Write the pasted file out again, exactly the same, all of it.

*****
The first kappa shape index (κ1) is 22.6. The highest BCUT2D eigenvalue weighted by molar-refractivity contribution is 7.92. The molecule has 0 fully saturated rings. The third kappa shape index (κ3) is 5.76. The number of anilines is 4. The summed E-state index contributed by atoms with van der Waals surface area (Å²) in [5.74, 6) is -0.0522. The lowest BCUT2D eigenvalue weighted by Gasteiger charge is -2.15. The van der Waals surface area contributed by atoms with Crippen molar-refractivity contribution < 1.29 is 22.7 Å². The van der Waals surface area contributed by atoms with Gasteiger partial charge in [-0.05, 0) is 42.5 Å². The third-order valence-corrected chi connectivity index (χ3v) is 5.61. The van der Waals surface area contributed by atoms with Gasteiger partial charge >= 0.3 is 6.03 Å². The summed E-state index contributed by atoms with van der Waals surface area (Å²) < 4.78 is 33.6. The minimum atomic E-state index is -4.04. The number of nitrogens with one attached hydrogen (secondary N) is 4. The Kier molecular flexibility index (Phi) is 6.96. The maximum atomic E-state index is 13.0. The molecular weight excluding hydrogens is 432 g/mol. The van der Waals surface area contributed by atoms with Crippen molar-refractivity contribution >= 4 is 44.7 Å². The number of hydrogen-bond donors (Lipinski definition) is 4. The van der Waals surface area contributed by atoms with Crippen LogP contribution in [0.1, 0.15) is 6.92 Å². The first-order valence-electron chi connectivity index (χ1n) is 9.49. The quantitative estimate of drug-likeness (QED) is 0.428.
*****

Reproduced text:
The first kappa shape index (κ1) is 22.6. The highest BCUT2D eigenvalue weighted by molar-refractivity contribution is 7.92. The molecule has 0 fully saturated rings. The third kappa shape index (κ3) is 5.76. The number of anilines is 4. The summed E-state index contributed by atoms with van der Waals surface area (Å²) in [5.74, 6) is -0.0522. The lowest BCUT2D eigenvalue weighted by Gasteiger charge is -2.15. The van der Waals surface area contributed by atoms with Crippen molar-refractivity contribution < 1.29 is 22.7 Å². The van der Waals surface area contributed by atoms with Gasteiger partial charge in [-0.05, 0) is 42.5 Å². The third-order valence-corrected chi connectivity index (χ3v) is 5.61. The van der Waals surface area contributed by atoms with Gasteiger partial charge >= 0.3 is 6.03 Å². The summed E-state index contributed by atoms with van der Waals surface area (Å²) < 4.78 is 33.6. The minimum atomic E-state index is -4.04. The number of nitrogens with one attached hydrogen (secondary N) is 4. The Kier molecular flexibility index (Phi) is 6.96. The maximum atomic E-state index is 13.0. The molecular weight excluding hydrogens is 432 g/mol. The van der Waals surface area contributed by atoms with Crippen molar-refractivity contribution >= 4 is 44.7 Å². The number of hydrogen-bond donors (Lipinski definition) is 4. The van der Waals surface area contributed by atoms with Crippen LogP contribution in [0.1, 0.15) is 6.92 Å². The first-order valence-electron chi connectivity index (χ1n) is 9.49. The quantitative estimate of drug-likeness (QED) is 0.428.